When a man polishes a diamond its beauty is due, in a sense, to its appearance, and to what his polishing has added to its appearance; but, in another sense, the beauty is due still more to the surrounding light which his polishing has enabled the diamond to reflect. The poet who never allows himself to use an imperfect rhyme, or, except for reasons in the sense, to use words containing consecutive letter-sounds that do not harmonize, is likely, on account of the very attention that he pays to the expression, to make the expression seem worthy of attention; and, not only so, but to make that which is expressed seem worthy of attention. We wonder, at times, why certain modern poets prefer to write plays in blank verse. Most of us ascribe the reason to the influence of tradition. But there is a better reason than this. Foot and line impose limits upon expressional form. The necessity for conciseness in the language impels to conciseness in the thought. Thought like light never becomes really brilliant, never flashes, except from a form in which its rays are concentrated. The sun's influence on a bright day is pervasive; it is everywhere; but its beams never sparkle from the whole surface of a pool or lake,----only from places where in this they touch some single small drop, or collection of small drops. Essay on Music as Related to Other Arts.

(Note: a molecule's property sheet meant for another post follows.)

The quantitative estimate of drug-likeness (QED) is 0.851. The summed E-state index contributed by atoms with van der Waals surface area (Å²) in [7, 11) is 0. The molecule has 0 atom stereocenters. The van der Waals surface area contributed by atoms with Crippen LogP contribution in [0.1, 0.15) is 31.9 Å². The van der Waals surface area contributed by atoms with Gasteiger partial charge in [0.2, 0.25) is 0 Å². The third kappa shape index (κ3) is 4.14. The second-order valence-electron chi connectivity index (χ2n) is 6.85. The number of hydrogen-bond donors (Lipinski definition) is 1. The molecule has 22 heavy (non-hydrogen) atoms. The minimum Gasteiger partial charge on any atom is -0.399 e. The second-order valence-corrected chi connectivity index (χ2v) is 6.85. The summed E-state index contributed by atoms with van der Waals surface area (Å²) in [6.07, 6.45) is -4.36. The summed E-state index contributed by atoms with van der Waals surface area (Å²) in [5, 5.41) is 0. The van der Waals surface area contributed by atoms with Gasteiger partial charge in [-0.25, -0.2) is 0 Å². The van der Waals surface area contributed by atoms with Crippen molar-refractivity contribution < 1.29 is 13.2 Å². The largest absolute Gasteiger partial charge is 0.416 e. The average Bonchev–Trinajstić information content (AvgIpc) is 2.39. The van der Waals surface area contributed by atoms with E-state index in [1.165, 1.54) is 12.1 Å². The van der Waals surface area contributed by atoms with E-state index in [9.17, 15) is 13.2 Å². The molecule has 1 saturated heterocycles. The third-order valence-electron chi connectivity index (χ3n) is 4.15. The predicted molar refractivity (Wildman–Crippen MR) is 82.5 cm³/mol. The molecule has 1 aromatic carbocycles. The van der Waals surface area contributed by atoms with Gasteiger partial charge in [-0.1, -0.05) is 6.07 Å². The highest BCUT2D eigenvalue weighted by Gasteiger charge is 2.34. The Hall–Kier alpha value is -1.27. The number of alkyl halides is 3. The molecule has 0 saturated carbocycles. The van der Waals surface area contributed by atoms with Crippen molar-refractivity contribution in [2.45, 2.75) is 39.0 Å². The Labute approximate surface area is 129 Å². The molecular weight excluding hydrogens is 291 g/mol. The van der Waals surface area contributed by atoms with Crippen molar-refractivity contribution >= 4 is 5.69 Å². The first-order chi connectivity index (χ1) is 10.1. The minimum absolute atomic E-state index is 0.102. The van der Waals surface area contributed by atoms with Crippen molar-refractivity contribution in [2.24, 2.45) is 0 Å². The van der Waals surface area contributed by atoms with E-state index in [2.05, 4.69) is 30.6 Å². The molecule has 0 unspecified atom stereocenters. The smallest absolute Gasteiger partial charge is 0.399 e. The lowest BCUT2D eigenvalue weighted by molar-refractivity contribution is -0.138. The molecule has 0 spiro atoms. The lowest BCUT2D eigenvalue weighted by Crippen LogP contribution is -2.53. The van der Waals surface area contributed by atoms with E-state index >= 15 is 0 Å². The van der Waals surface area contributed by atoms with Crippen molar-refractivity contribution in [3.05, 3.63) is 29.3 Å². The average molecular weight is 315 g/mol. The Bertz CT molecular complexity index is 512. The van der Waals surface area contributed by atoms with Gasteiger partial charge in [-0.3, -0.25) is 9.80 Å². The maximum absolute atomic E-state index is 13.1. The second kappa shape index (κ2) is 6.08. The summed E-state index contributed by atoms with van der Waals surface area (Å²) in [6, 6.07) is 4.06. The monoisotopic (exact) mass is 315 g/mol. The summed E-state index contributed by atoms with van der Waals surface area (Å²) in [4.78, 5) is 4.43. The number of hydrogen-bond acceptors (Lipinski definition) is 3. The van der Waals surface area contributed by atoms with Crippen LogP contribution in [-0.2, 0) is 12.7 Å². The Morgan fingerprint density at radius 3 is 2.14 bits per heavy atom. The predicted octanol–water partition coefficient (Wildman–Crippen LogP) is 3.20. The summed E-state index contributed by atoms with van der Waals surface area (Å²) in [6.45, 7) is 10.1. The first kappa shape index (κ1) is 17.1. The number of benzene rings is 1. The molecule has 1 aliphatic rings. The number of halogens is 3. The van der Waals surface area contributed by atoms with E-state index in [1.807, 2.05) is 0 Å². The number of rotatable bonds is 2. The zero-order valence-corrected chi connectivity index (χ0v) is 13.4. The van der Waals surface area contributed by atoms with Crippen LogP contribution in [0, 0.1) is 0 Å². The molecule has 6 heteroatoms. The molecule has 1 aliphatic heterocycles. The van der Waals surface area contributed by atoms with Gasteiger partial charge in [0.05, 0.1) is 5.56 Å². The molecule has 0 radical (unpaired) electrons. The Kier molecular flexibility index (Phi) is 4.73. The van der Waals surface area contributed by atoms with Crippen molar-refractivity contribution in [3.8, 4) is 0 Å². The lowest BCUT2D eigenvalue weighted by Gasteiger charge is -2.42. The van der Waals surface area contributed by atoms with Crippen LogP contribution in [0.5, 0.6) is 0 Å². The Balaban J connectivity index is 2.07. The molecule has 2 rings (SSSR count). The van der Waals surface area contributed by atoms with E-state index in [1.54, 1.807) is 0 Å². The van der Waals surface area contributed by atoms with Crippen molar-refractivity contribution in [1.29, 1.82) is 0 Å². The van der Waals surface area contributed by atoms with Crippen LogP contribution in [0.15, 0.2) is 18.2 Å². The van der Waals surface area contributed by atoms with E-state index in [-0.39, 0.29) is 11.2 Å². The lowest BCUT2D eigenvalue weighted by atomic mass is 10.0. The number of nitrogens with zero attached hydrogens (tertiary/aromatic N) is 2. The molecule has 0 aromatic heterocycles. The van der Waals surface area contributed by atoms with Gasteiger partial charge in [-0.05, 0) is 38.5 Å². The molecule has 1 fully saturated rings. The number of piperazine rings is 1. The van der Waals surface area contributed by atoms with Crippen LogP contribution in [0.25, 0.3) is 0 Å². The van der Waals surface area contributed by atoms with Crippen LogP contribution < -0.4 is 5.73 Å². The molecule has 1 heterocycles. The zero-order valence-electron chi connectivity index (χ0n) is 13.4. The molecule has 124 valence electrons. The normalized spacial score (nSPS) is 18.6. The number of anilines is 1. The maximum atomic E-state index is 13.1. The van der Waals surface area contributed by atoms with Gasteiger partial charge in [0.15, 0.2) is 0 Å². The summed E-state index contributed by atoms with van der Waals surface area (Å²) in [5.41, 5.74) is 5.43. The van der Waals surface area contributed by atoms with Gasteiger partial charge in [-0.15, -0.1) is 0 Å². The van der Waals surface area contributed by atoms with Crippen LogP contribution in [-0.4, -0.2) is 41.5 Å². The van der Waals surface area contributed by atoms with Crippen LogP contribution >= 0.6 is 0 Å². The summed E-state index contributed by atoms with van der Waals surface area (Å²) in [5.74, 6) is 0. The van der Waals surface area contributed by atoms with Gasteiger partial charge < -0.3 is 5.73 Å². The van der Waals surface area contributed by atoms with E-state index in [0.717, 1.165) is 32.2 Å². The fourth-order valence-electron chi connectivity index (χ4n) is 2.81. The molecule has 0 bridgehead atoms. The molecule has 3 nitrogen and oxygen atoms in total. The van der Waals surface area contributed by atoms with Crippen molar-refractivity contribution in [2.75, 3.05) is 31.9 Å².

As this poetry lies concealed in ordinary life, the poet is compelled to do more than simply to represent ordinary life. He must make this appear to be more than it seems to be; and he must do so by making more of his poetic form than can be done in direct representation. We all know how ladies taking up a temporary residence for the summer in small seaside cottages, erected without paint or plaster, make up for the lack of other beautifying elements, by tacking all over the walls Japanese fans and scarfs of innumerable hues, intermingled with wreaths of evergreen and myrtle; or how, when they rent furnished houses in which the colors of the carpets, chairs, and wall papers do not harmonize, they spread tidies, afghans, and ornaments of all possible shades over sofas and mantles, so as to pro-duce effects pleasing by way of combination and variety, where it is impossible to have simplicity and unity. All this is an illustration of cheap ornamentation. Yet it is justifiable in such circumstances. The tendency producing it is exercised unjustifiably only when an architect or upholsterer, with an opportunity to rely upon more worthy methods, tries to produce similar results not as means but as ends. Illustrative representation in poetry is often produced by bringing together all sorts of elements, very much as the Japanese fans are brought together in sea-side cottages; and it is justifiable when it is necessary to make thought attractive which otherwise would not be so. To illustrate how poetry can make this sort of thought attractive, take this description of a luncheon in Tennyson's " Audley Court." In most of the passage we have direct representation; but all the better for this reason, it serves to illustrate what I mean by saying that form can make the unpoetic seem poetic. What could be more unpoetic or commonplace than a meal? Yet notice how by the introduction of picturesque elements like "wrought with horse and hound," "dusky," "costly made," "Like fossils of the rock," "golden" "Imbedded," and the graphic account of the conversation,—all such as could be observed by one looking on, the poet has rendered the whole poetic. It is an admirable illustration of a legitimate way in which by richness of form a poet can make up for poverty of ideas.—Poetry as a Representative Art, XXIII.